By Brian Ryoo

On May 30, National Labor Relations Board (“NLRB”) Acting General Counsel Lafe E. Solomon issued his third report on employer social media issues, focusing on “overbroad” employer social media policies.  The report expresses concern about “ambiguous [policies] that contain no limiting language or context” and give employees insufficient notice of their protected rights under the National Labor Relations Act (“NLRA”).  The report describes several recent cases in which the agency found employer social media policies to be unlawful, and it appends an example of a social media policy that is lawful from the NLRB perspective. 

Section 7 of the NLRA protects certain employee rights, such as the right to self-organization, to form, join, or assist labor organizations, and to engage in other concerted activities for the purpose of collective bargaining or other mutual aid or protection.  This protection applies to employees at almost all private employers, whether they have wage or non-supervisory, salaried employees.  NLRB case law interprets the Act to prohibit any work rule that “would reasonably tend to chill employees in the exercise of their Section 7 rights”― a prohibition that it has found implicated by overbroad employer social media policies.

Solomon’s report indicates that NLRB enforcement activity has focused on circumstances in which employers had issued a blanket ban on a broad spectrum of social media activities without including limiting language or clarifying that the rules do not restrict rights protected under Section 7.  Rules that the NLRB will consider lawful “clarify and restrict their scope by including examples of clearly illegal or unprotected conduct, such that they would not reasonably be construed to cover protected activity.”

The social media policies prohibited by the NLRB included such provisions as:

  • Blanket prohibitions on the release of “confidential company information” or “non-public information.”  The NLRB found that such generalized statements would reasonably be interpreted as prohibiting employees from discussing and disclosing information regarding their terms and conditions of employment, such as wages and working conditions. 
  • A prohibition on employees’ posting photos and videos of others without permission and from using the employer’s logos and trademarks.  The NLRB was concerned that employees would reasonably interpret those provisions as proscribing the use of photos and videos of employees engaging in Section 7 activities, including photos of picket signs containing the employer’s logo.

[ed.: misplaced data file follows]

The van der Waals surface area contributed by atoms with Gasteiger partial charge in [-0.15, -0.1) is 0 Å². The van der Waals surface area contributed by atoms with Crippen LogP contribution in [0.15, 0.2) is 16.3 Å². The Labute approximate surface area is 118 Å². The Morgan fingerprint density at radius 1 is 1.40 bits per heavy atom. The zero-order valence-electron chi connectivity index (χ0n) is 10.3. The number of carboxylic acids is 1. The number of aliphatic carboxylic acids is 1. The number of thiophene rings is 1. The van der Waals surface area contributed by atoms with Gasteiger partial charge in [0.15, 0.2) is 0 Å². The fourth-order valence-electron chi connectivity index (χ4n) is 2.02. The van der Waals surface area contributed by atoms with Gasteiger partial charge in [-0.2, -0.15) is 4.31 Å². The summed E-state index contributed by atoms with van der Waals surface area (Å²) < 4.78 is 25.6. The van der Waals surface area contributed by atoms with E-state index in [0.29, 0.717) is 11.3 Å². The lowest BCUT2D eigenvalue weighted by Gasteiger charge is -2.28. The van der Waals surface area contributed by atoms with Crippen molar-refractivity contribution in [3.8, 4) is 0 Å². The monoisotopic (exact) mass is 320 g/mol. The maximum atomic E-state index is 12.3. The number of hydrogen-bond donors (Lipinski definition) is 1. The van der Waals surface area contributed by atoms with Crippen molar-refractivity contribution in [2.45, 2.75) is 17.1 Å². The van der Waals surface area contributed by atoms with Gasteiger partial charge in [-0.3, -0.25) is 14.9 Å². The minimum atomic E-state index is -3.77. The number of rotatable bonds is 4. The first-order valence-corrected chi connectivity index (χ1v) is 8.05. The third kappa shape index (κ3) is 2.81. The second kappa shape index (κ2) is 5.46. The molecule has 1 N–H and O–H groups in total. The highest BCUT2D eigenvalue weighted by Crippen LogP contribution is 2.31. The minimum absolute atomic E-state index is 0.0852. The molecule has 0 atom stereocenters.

• A general prohibition on the disclosure of personal information about other employees.  The NLRB stated that, without further clarification, employees would reasonably interpret the rule to include information about wages and working conditions.
  • Instruction that employees report unusual social media activity or that they obtain permission from the corporate Communications or Legal departments when in doubt whether the activity is protected.  The NLRB held that any policy that requires employees to obtain their employer’s permission as a precondition to exercising Section 7 rights was unlawful.
  • A prohibition on employees’ commenting on “any legal matters, including pending litigation or disputes.”  The NLRB found that the rule specifically restricts employees from discussing employment matters in potential claims against their employer. 
  • Instruction that employees “[t]hink carefully about ‘friending’ co-workers.”  Such instruction is unlawfully broad because, in addition to having no limiting language, it would discourage communications among co-workers and necessarily interfere with Section 7 activity.